Quetta - Security forces killed the leader of an anti-Shia militant group during a targeted operation early on Tuesday on the outskirts of Quetta, security officials said.

Jaish-ul-Islam, a relatively new movement that considers Shias as apostates, has claimed many of the recent attacks on Hazaras.

It is similar to the larger Lashkar-e-Jhangvi, which has carried out large attacks against Shias, who the movement says should leave the country.

The Frontier Corps and intelligence agents acted on a tip to conduct the Quetta raid, according to FC spokesman Khan Wasey.

Jaish-ul-Islam’s chief, Mehmood-ur-Rehman Rind, was killed along with two other militants, he said.

“Rind was involved in targeted killings and planning suicide attacks on the Hazara community and many other attacks,” Wasey told Reuters.

Heavy weapons including rockets and grenades were used in the battle, which lasted for several hours. One Frontier Corps officer was wounded in the exchange of fire.

The FC spokesman informed that an Uzbek national was among the dead militants.

Tuesday’s raid came as authorities arrested 39 suspected militants in a separate operation.

“One of the dead militants has been identified as Mehmood Rind who was chief of Jaish-ul-Islam militant group in Balochistan,” Balochistan Home Secretary Akbar Hussain Durrani also confirmed.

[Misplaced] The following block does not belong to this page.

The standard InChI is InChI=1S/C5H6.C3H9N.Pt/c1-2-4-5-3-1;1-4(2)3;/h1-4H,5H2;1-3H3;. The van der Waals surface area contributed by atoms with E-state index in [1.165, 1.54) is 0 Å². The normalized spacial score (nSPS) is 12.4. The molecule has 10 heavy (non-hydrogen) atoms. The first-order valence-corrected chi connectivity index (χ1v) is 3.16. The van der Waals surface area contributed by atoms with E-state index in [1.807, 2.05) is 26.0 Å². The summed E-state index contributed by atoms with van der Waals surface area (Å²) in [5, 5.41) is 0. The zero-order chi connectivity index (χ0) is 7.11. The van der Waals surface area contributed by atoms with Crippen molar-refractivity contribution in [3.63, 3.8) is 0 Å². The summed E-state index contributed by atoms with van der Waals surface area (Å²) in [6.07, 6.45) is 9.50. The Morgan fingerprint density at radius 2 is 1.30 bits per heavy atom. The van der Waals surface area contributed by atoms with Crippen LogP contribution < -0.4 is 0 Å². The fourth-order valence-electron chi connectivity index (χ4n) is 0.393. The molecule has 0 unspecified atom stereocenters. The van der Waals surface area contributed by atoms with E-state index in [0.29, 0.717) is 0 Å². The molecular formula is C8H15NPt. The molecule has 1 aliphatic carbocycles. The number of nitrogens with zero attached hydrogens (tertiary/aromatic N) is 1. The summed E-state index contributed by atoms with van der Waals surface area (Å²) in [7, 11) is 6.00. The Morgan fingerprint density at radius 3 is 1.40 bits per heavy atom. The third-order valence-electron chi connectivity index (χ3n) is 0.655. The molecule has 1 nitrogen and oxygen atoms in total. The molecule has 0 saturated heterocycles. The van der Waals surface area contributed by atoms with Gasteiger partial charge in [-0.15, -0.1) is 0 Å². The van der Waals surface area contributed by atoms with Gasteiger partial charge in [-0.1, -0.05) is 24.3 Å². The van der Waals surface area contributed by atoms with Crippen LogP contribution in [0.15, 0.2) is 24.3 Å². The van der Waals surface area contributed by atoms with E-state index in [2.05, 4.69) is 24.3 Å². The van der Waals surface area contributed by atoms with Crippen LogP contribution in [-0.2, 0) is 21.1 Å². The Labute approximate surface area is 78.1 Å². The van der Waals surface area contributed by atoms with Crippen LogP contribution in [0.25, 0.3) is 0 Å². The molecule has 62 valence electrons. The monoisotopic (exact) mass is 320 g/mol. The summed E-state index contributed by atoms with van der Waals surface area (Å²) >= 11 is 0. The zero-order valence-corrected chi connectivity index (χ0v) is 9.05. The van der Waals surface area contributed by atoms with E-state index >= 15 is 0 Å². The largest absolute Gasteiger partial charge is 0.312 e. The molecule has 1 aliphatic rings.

These terrorists were planning to target Youm-e-Ali-related processions and gatherings in Balochistan.

Rind was wanted in several cases of targeted killings and terrorism carried out throughout the province.

Earlier on Monday morning, at least three people belonging to Hazara community were killed in a firing incident on Quetta’s Joint Road.

A night market bombing in the city on Sunday killed one and wounded eight, and was claimed by both Jaish-ul-Islam and Lashkar-e-Jhangvi. The blast was followed Monday by the gunning down of two Hazara brothers at a passport office and a policeman who was at the scene.

Police and paramilitary forces have rounded up 39 suspects in connection with Monday’s shooting, the FC spokesman said.

Sectarian strife has been worsening in Pakistan, where Shias make up about 20 percent of a population of 180 million.

More than 100 Shias have been killed in attacks in Pakistan this year, including 45 gunned down on a bus in Karachi and 62 in a suicide bombing in January.